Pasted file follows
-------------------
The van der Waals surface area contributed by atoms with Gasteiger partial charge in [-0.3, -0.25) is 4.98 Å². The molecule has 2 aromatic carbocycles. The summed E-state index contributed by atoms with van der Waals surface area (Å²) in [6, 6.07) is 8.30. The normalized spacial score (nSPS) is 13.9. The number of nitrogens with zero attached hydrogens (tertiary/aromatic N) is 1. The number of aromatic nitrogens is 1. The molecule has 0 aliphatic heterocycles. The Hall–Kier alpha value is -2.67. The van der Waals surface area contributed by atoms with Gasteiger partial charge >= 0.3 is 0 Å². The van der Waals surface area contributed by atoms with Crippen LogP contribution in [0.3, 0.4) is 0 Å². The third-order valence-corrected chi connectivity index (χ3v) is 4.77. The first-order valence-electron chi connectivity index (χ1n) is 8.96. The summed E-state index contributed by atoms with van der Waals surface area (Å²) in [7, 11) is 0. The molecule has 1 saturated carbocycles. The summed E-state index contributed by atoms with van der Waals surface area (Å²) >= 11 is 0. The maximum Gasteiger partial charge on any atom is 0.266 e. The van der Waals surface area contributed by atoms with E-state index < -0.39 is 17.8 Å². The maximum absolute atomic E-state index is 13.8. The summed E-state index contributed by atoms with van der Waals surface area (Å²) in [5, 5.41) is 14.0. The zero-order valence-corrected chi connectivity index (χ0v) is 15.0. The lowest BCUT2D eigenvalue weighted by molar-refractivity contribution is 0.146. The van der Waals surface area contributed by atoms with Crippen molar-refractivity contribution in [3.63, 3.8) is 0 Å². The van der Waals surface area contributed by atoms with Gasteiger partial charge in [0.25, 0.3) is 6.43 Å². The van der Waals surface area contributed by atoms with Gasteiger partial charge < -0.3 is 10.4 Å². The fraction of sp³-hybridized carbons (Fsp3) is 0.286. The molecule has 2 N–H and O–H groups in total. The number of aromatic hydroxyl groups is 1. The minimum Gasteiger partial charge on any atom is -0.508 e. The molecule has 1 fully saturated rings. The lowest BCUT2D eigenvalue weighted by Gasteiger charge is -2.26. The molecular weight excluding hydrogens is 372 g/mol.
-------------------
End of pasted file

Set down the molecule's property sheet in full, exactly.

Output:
The van der Waals surface area contributed by atoms with Gasteiger partial charge in [-0.3, -0.25) is 4.98 Å². The molecule has 2 aromatic carbocycles. The summed E-state index contributed by atoms with van der Waals surface area (Å²) in [6, 6.07) is 8.30. The normalized spacial score (nSPS) is 13.9. The number of nitrogens with zero attached hydrogens (tertiary/aromatic N) is 1. The number of aromatic nitrogens is 1. The molecule has 0 aliphatic heterocycles. The Hall–Kier alpha value is -2.67. The van der Waals surface area contributed by atoms with Gasteiger partial charge >= 0.3 is 0 Å². The van der Waals surface area contributed by atoms with Crippen LogP contribution in [0.3, 0.4) is 0 Å². The third-order valence-corrected chi connectivity index (χ3v) is 4.77. The first-order valence-electron chi connectivity index (χ1n) is 8.96. The summed E-state index contributed by atoms with van der Waals surface area (Å²) in [7, 11) is 0. The molecule has 1 saturated carbocycles. The summed E-state index contributed by atoms with van der Waals surface area (Å²) >= 11 is 0. The maximum Gasteiger partial charge on any atom is 0.266 e. The van der Waals surface area contributed by atoms with E-state index < -0.39 is 17.8 Å². The maximum absolute atomic E-state index is 13.8. The summed E-state index contributed by atoms with van der Waals surface area (Å²) in [5, 5.41) is 14.0. The zero-order valence-corrected chi connectivity index (χ0v) is 15.0. The lowest BCUT2D eigenvalue weighted by molar-refractivity contribution is 0.146. The van der Waals surface area contributed by atoms with Crippen molar-refractivity contribution in [3.63, 3.8) is 0 Å². The van der Waals surface area contributed by atoms with Gasteiger partial charge in [0.25, 0.3) is 6.43 Å². The van der Waals surface area contributed by atoms with Gasteiger partial charge < -0.3 is 10.4 Å². The fraction of sp³-hybridized carbons (Fsp3) is 0.286. The molecule has 2 N–H and O–H groups in total. The number of aromatic hydroxyl groups is 1. The minimum Gasteiger partial charge on any atom is -0.508 e. The molecule has 1 fully saturated rings. The lowest BCUT2D eigenvalue weighted by Gasteiger charge is -2.26. The molecular weight excluding hydrogens is 372 g/mol.